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Lethbridge Herald Newspaper Archives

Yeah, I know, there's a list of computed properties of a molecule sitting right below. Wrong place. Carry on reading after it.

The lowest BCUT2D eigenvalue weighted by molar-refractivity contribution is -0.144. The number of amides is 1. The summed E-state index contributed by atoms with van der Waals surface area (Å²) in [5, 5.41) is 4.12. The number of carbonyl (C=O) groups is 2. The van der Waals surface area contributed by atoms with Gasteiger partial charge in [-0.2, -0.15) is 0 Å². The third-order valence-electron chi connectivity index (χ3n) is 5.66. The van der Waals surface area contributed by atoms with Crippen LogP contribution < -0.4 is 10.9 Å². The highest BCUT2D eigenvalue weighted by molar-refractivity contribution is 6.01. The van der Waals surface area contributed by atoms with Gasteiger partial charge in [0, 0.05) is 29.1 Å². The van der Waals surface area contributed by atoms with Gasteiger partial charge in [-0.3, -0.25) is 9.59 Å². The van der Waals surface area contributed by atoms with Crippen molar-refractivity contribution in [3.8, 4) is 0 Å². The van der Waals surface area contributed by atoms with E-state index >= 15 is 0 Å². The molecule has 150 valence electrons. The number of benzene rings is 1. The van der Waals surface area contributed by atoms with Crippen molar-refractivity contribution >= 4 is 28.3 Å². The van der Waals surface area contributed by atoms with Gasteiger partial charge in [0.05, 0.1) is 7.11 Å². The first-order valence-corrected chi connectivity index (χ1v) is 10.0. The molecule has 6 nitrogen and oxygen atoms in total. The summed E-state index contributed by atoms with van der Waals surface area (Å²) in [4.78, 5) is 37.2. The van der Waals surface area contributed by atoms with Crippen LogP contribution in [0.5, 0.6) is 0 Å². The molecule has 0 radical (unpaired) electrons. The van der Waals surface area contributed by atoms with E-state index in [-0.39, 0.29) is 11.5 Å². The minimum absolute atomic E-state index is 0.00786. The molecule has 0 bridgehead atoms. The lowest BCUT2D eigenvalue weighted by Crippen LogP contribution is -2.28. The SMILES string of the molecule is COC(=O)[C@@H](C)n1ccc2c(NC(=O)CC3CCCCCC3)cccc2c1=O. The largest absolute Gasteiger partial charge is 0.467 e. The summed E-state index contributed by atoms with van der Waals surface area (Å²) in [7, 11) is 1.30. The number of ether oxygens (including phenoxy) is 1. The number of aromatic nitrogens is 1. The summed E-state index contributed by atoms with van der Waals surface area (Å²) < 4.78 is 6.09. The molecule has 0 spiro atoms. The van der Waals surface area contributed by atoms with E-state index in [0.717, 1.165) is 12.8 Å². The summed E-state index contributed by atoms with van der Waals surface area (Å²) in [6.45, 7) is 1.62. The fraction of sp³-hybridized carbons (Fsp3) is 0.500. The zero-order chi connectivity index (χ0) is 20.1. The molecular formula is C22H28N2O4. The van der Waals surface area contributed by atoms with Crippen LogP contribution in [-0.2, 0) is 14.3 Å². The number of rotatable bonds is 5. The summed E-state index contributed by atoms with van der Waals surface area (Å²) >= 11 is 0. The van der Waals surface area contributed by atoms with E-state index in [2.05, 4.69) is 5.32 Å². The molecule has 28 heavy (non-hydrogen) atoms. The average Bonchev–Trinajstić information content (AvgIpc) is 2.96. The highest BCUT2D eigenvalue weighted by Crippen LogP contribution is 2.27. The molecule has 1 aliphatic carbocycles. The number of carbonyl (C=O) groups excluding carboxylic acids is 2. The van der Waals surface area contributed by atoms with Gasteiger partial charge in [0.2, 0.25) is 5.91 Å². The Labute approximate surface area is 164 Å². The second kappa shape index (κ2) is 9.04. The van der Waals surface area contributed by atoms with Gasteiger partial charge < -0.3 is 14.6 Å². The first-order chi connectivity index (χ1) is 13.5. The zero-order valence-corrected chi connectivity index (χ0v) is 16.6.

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Lethbridge Herald, The (Newspaper) - November 30, 1974, Lethbridge, Alberta 20 THE LETH8RIDQE HERALD Saturday, November 30, 1974 Mideast oil wealth investors eye Canada Destruction of habitat harmful to pheasant B> DENNIS MCDONALD AJberta Fish and Wildlife 18th of 45 A pheasant's home is called its habitat Nothing is more harmful to the long term welfare of pheasants populations than destruction of their habitat. Fewer homes mean fewer pheasants it is as simple as that1 Unfortunately, pheasants are not as adaptable as people. They will not simply move in and live with their neighbors if their home is Mackasey lauds police and firemen TORONTO (CP) Post- master General Bryce ?vlackasey says that adverse publicity given by the news media to the "odd bad character" in police and fire departments results in damage to the reputation of colleagues "Collectively, police and firemen across the country take a terrible beating from the Mr. Mackasey said. "The tendency in this day and age is to smear everyone collectively, which is unfair." He was speaking to a recep- tion where he later gave Metropolitan Toronto police, fire and postal officials awards for fighting the recent S2 million fire in Toronto's downtown post office. Mr. Mackasey said heavier damage to mail and postal equipment was prevented by quick action. The postmaster general said postal workers are under- paid and not appreciated enough. bulldozed down. Pheasant habitat consists of areas of grass, weeds, brush, cattails and other types of natural cover intermingled with farmland. Studies indicate pheasants thrive when 15 per cent of the land is natural cover interspersed throughout crop and pastureland. When the proportion of "wild land" diminishes; or its vegetative cover changes due to land use activities, pheasant numbers change as well. A recent study of the phea- sant decline in Montana il- lustrates the impact of habitat losses upon pheasant pop- ulations. Since 1950, much cropland, especially in irrigation areas, has been converted to alfalfa or ranchland. Alfalfa is ex- tremely attractive nesting cover and thousands of pheasants select alfalfa fields to lay their eggs. Unfor- tunately, early mowing prevents successful nesting in these fields. Many incubating hens are destroyed along with their eggs by the mowing machinery. In former times, natural haylands remained undisturbed until after peak hatching in mid June as grasses ripen over a longer period than alfalfa. Excellent pheasant production was possible from such areas. Cattle numbers almost doubled in many areas in Mon- tana since 1950. The resultant of intensive grazing of grain and alfalfa stubble, irrigation ditches and idle land seriously reduced food and shelter for pheasants. Farm numbers decreased 31 per cent and average farm size increased 49 per cent in the state during the period 1950 1970. Fewer but larger farms usually result in the destruction of fence rows to form fewer but larger fields. Hundreds of cat- tail marshes and wetland areas have been drained and cultivated, further increasing habitat losses. Agriculturally idle areas are being reduced. They decreased by 15 per cent in only four years on a study area in North Central Mon- tana. Hundreds of miles of shelterbelts planted during 1920 1940 have matured and become decadent. Others, have been heavily browsed and destroyed by livestock. Few replacement shelterbelts have been planted. The net result of these and other habitat losses due to sub division, highway and road construction, weed and brush control, right of way bur- ning, irrigation works and other activities has been a 90- 95 per cent decline in pheasant numbers in Montana since 1950. The situation in Alberta and elsewhere throughout North American pheasant range is similar. A recent attempt to map the distribution of remaining pheasant habitat in the Lethbridge area from 1970 aerial photography failed because most of the natural cover evident on the photographs no longer exists today! Pheasant habitat is the key to the continued survival of the bird. Good pheasant habitat can effectively reduce bird losses due to many of the mortality factors previously outlined in this series: climate, predation, disease and hunting. Unless remaining habitat areas are preserved and new habitat areas are developed, the housing shortage for pheasants may well make this bird a rare resident of our future Alberta landscape. Next week: Impact of Irrigation Farming Upon Pheasant Habitat THE CERTIFIED GENERAL ACCOUNTANT DESIGNATION WHAT IS IT? a highly respected iifle. the holder as a professional accountant in financial management. HOW DO YOU GET IT? iuaduatmK from a course of sUidv offeree) hv the Certified General 'Vcountants You must have M bonl or eqimaleni sMndini? although under